As stated above, any device that removes a task from a scientist’s hands can be considered a lab automation solution. This includes a plate sealer, dispenser, washer, liquid handler, etc. This then means that there are varying degrees of complexity regarding lab automation hardware in the life science market. We can categorize these degrees as simple, medium, hard, and complex. The table below outlines each category and classifies devices associated with each.
|Simple||Stand-alone devices||Agilent PlateLoc, Thermo Combi,|
|Medium||1 – 2 device integrations||1, 2, or 3 devices connected via a plate transport solution (i.e. Agilent BenchCel, reader feeder)|
|Hard||Liquid handler, Liquid handling workstations||Hamilton Vantage, Tecan Fluent, Beckman Coulter i5/i7…|
|Complex||Robotic systems, distributed systems, modular systems||HighRes, Thermo, Biosero,|
After reviewing the above table, the key points you must remember when selecting lab automation hardware, whether a stand-alone device, liquid handler, or robot, is this:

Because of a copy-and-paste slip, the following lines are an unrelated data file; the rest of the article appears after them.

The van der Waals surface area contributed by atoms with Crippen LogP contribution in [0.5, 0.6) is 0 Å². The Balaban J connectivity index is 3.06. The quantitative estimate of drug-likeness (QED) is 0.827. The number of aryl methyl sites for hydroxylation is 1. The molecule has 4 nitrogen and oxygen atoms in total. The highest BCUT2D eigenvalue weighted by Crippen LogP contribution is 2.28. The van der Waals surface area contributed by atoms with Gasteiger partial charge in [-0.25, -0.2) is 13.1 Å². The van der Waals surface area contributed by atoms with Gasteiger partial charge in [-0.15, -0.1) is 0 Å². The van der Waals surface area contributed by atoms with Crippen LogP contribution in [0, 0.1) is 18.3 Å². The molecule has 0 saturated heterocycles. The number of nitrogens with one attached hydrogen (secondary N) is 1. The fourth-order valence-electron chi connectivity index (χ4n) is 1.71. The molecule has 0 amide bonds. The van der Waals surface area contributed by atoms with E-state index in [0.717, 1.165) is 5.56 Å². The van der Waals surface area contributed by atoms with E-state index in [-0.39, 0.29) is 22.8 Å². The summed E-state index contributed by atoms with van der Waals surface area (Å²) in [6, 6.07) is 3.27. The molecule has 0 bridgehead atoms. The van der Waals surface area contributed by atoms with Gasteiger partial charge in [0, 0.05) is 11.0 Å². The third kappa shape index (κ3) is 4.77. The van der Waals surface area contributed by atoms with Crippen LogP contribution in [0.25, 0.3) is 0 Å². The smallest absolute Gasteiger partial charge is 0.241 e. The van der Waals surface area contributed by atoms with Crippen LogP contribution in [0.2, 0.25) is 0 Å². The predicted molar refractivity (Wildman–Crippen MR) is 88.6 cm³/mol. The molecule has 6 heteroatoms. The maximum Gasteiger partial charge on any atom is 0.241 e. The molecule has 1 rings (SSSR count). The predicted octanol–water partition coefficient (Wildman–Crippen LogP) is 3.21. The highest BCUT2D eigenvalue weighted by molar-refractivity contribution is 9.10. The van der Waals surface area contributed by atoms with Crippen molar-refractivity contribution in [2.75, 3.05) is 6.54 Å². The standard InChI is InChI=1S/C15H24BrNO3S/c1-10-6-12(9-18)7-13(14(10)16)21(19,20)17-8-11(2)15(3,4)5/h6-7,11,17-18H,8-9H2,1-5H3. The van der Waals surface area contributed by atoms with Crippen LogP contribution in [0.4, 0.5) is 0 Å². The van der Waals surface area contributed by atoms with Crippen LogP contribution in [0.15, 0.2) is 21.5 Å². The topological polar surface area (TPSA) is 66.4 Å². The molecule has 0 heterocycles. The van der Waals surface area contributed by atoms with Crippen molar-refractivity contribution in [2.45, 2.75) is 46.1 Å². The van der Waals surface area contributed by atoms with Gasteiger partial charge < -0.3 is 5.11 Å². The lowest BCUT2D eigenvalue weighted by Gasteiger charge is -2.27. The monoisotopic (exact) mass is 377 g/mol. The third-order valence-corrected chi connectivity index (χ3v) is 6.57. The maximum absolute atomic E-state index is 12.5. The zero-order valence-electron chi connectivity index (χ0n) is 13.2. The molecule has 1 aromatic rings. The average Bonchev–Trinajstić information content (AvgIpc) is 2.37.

- Speak with colleagues and/or other users that have experience with the solution
- Test it to validate the solution addresses your scientific requirements
- Ensure that it fits within your specified footprint
- Use the device for the purpose for which it was built
- Choose adaptable hardware
The last bullet point is the most critical. Change is constant, and it is no different in scientific research. The scientific research you performed five years ago has evolved into something entirely different today. And your research focus may again be different five years from now.
Let’s consider the following case study: a scientist selects a stand-alone liquid handler to automate their research processes. The chosen vendor’s liquid handler is probably the best tool to achieve the scientist’s results at the time of purchase. The key phrase here is “at the time”. After twelve to twenty-four months of use, the scientist’s requirements change. As part of this change, the scientist starts considering the possibility of integrating devices on or directly adjacent to the deck of the liquid handler. For our purposes, let’s assume they want to integrate a plate reader and storage for plates and consumables.